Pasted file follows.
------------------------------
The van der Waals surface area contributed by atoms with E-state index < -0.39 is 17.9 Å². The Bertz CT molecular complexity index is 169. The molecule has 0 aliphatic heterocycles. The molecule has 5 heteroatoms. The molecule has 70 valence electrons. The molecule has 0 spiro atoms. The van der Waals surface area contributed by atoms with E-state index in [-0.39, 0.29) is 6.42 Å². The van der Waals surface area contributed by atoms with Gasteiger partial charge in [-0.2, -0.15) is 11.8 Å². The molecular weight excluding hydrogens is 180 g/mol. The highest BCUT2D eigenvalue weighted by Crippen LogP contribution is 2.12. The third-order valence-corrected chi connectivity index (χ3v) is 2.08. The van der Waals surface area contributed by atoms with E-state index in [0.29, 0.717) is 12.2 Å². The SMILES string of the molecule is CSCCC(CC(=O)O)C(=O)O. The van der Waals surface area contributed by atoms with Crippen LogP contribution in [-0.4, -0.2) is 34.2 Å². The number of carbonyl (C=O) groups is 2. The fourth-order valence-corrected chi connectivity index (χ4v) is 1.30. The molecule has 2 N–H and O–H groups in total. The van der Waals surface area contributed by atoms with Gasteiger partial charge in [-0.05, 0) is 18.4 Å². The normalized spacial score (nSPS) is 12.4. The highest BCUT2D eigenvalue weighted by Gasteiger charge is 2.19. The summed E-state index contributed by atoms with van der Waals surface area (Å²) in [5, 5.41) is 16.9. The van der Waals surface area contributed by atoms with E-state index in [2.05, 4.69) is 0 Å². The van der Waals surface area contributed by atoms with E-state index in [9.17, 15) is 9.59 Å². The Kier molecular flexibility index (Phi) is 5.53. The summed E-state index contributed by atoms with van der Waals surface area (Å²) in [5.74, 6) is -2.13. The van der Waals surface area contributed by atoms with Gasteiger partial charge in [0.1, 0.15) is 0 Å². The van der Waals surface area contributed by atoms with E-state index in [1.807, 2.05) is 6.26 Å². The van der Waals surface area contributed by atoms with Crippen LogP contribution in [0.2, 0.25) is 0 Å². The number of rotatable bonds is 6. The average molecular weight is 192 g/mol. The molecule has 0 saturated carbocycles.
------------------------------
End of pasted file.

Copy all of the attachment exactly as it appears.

The van der Waals surface area contributed by atoms with E-state index < -0.39 is 17.9 Å². The Bertz CT molecular complexity index is 169. The molecule has 0 aliphatic heterocycles. The molecule has 5 heteroatoms. The molecule has 70 valence electrons. The molecule has 0 spiro atoms. The van der Waals surface area contributed by atoms with E-state index in [-0.39, 0.29) is 6.42 Å². The van der Waals surface area contributed by atoms with Gasteiger partial charge in [-0.2, -0.15) is 11.8 Å². The molecular weight excluding hydrogens is 180 g/mol. The highest BCUT2D eigenvalue weighted by Crippen LogP contribution is 2.12. The third-order valence-corrected chi connectivity index (χ3v) is 2.08. The van der Waals surface area contributed by atoms with E-state index in [0.29, 0.717) is 12.2 Å². The SMILES string of the molecule is CSCCC(CC(=O)O)C(=O)O. The van der Waals surface area contributed by atoms with Crippen LogP contribution in [-0.4, -0.2) is 34.2 Å². The number of carbonyl (C=O) groups is 2. The fourth-order valence-corrected chi connectivity index (χ4v) is 1.30. The molecule has 2 N–H and O–H groups in total. The van der Waals surface area contributed by atoms with Gasteiger partial charge in [-0.05, 0) is 18.4 Å². The normalized spacial score (nSPS) is 12.4. The highest BCUT2D eigenvalue weighted by Gasteiger charge is 2.19. The summed E-state index contributed by atoms with van der Waals surface area (Å²) in [5, 5.41) is 16.9. The van der Waals surface area contributed by atoms with E-state index in [2.05, 4.69) is 0 Å². The van der Waals surface area contributed by atoms with E-state index in [9.17, 15) is 9.59 Å². The Kier molecular flexibility index (Phi) is 5.53. The summed E-state index contributed by atoms with van der Waals surface area (Å²) in [5.74, 6) is -2.13. The van der Waals surface area contributed by atoms with Gasteiger partial charge in [0.1, 0.15) is 0 Å². The van der Waals surface area contributed by atoms with E-state index in [1.807, 2.05) is 6.26 Å². The van der Waals surface area contributed by atoms with Crippen LogP contribution in [0.2, 0.25) is 0 Å². The number of rotatable bonds is 6. The average molecular weight is 192 g/mol. The molecule has 0 saturated carbocycles.